Radiation Sources in Natural Gas Well Activities

More attention and monitoring of occupational radiation exposure in the natural gas industry are warranted.

The boom in the natural gas industry across the nation, made possible by recent advances in hydraulic fracturing ("fracking") methodology, has resulted in increased concern for public and environmental safety. This, in turn, has resulted in a series of recommendations for minimizing the risk to the public and the environment (Secretary of Energy, 2011). The natural gas industry has responded to environmental concerns by cleaning and recycling frack water, which can take the form of settling bins, filters, and reverse osmosis devices, among other practices.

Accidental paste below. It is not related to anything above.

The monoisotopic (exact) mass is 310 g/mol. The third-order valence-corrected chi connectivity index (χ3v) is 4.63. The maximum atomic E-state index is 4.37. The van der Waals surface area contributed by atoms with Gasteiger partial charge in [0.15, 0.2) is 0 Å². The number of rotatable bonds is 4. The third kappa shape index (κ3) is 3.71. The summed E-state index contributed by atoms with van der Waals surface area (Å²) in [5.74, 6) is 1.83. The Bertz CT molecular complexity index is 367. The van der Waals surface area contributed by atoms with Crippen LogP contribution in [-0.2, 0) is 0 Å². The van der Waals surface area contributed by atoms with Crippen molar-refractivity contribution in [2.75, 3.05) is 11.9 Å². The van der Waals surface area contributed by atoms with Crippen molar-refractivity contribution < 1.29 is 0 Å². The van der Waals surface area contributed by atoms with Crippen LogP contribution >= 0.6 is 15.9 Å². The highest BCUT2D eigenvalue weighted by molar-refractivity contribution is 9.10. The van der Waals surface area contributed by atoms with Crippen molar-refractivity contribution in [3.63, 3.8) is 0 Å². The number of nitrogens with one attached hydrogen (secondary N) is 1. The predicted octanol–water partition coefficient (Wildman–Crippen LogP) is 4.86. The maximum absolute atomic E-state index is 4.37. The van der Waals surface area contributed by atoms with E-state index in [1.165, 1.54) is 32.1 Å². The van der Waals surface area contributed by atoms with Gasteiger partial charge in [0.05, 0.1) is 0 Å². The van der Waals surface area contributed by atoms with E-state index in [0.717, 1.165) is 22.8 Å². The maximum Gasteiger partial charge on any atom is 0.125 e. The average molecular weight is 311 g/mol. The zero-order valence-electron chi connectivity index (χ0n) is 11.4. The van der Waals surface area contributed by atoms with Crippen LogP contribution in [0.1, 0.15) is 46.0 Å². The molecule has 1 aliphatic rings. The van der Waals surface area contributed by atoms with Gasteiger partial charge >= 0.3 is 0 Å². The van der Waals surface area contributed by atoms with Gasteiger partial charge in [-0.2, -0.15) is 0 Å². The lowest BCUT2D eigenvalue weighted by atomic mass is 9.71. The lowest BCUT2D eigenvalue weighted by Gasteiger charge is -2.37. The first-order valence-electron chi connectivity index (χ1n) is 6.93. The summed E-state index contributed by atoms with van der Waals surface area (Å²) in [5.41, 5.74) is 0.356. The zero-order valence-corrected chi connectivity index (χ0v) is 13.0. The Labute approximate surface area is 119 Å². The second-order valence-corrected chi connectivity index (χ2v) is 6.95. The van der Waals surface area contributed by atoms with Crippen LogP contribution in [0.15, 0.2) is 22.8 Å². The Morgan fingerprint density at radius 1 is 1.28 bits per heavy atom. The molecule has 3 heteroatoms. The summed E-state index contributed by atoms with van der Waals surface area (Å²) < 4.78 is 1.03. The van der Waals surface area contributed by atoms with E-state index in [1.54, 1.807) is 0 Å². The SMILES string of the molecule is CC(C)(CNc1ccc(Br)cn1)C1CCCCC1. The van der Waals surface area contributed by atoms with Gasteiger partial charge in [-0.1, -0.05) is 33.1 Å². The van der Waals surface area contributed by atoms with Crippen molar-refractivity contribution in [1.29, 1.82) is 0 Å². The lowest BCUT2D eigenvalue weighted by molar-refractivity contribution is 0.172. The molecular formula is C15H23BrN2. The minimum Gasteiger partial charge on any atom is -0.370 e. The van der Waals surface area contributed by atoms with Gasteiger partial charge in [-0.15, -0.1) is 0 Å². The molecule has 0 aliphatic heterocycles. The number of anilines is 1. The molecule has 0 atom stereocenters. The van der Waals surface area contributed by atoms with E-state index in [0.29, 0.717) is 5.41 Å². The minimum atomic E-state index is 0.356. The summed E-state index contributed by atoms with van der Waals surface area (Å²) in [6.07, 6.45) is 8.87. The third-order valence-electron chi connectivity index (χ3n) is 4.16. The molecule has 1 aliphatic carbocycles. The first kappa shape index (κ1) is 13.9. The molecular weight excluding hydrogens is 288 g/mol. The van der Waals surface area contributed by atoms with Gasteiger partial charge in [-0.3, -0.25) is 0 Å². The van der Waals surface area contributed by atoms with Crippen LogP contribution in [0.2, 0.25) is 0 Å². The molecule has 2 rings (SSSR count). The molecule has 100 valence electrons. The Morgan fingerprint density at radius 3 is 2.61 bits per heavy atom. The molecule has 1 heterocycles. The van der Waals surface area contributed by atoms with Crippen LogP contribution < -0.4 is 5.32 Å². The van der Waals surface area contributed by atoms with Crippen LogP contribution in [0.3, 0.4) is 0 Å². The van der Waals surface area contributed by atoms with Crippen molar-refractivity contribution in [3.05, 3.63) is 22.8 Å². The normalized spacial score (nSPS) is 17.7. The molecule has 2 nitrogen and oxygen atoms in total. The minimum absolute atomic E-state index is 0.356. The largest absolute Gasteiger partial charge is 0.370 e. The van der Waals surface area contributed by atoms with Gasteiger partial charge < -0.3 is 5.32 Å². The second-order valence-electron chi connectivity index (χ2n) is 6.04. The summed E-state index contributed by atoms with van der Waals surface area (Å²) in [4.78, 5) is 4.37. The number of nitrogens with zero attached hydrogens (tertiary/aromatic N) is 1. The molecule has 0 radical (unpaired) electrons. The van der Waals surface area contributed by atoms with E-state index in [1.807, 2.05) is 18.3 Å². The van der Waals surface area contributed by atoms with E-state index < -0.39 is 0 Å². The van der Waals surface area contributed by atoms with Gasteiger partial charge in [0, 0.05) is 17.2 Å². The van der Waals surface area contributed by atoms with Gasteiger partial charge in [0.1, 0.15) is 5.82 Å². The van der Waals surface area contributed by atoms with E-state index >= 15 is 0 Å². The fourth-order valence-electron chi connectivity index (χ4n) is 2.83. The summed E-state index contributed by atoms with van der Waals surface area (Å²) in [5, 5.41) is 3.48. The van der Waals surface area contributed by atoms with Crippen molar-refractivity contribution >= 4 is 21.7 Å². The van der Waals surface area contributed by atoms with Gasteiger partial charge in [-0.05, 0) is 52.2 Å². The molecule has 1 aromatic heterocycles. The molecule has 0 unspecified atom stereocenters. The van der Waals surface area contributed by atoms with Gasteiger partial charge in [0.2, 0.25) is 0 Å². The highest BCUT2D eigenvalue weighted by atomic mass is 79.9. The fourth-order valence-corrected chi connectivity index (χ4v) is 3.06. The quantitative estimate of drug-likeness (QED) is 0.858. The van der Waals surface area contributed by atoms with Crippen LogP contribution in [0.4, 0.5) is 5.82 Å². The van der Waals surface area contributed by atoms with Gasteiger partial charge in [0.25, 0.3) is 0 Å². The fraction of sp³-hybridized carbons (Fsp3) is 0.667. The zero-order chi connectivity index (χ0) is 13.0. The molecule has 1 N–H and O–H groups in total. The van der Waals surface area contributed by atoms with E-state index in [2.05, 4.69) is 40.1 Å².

The very practices that are meant to minimize the environmental impact of fracking on the surrounding area may have significant negative impacts on the workers employed at these facilities. The risk is from exposure to increased concentrations of ionizing radiation, which is naturally present in the ground in the forms of radium, thorium, uranium, lead, and/or radon (Horn, 2009; EPA, 2011). Until recently, the occupational risk of exposure to radioactive material has been largely ignored. The secretary of Energy's 2009 final report mentioned the potential for radioactive isotopes only once in the 23-page report. However, the study by Horn (2009) and subsequent investigations by The New York Times (Urbina, 2011) have resulted in more attention to the matter by the Department of Energy (DOE) (McMahon, 2011).

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